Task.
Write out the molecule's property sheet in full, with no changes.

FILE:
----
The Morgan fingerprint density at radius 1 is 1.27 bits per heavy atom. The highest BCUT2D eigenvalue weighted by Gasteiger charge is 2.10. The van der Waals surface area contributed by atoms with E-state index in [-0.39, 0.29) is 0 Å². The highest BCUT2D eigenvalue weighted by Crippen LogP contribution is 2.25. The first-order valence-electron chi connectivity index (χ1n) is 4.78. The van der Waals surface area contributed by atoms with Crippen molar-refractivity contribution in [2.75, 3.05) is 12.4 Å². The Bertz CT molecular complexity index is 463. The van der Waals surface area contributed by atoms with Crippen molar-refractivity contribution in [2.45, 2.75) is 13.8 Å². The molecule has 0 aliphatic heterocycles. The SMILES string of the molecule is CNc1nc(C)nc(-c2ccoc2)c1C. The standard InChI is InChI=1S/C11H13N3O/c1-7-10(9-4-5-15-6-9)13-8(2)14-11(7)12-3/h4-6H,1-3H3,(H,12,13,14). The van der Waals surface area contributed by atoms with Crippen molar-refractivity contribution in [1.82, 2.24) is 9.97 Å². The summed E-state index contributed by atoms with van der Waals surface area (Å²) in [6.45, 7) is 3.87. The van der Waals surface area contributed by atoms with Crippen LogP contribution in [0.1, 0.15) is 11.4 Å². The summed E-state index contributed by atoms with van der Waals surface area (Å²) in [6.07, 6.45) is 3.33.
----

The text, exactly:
The Morgan fingerprint density at radius 1 is 1.27 bits per heavy atom. The highest BCUT2D eigenvalue weighted by Gasteiger charge is 2.10. The van der Waals surface area contributed by atoms with E-state index in [-0.39, 0.29) is 0 Å². The highest BCUT2D eigenvalue weighted by Crippen LogP contribution is 2.25. The first-order valence-electron chi connectivity index (χ1n) is 4.78. The van der Waals surface area contributed by atoms with Crippen molar-refractivity contribution in [2.75, 3.05) is 12.4 Å². The Bertz CT molecular complexity index is 463. The van der Waals surface area contributed by atoms with Crippen molar-refractivity contribution in [2.45, 2.75) is 13.8 Å². The molecule has 0 aliphatic heterocycles. The SMILES string of the molecule is CNc1nc(C)nc(-c2ccoc2)c1C. The standard InChI is InChI=1S/C11H13N3O/c1-7-10(9-4-5-15-6-9)13-8(2)14-11(7)12-3/h4-6H,1-3H3,(H,12,13,14). The van der Waals surface area contributed by atoms with Crippen molar-refractivity contribution in [1.82, 2.24) is 9.97 Å². The summed E-state index contributed by atoms with van der Waals surface area (Å²) in [6.45, 7) is 3.87. The van der Waals surface area contributed by atoms with Crippen LogP contribution in [0.1, 0.15) is 11.4 Å². The summed E-state index contributed by atoms with van der Waals surface area (Å²) in [6.07, 6.45) is 3.33.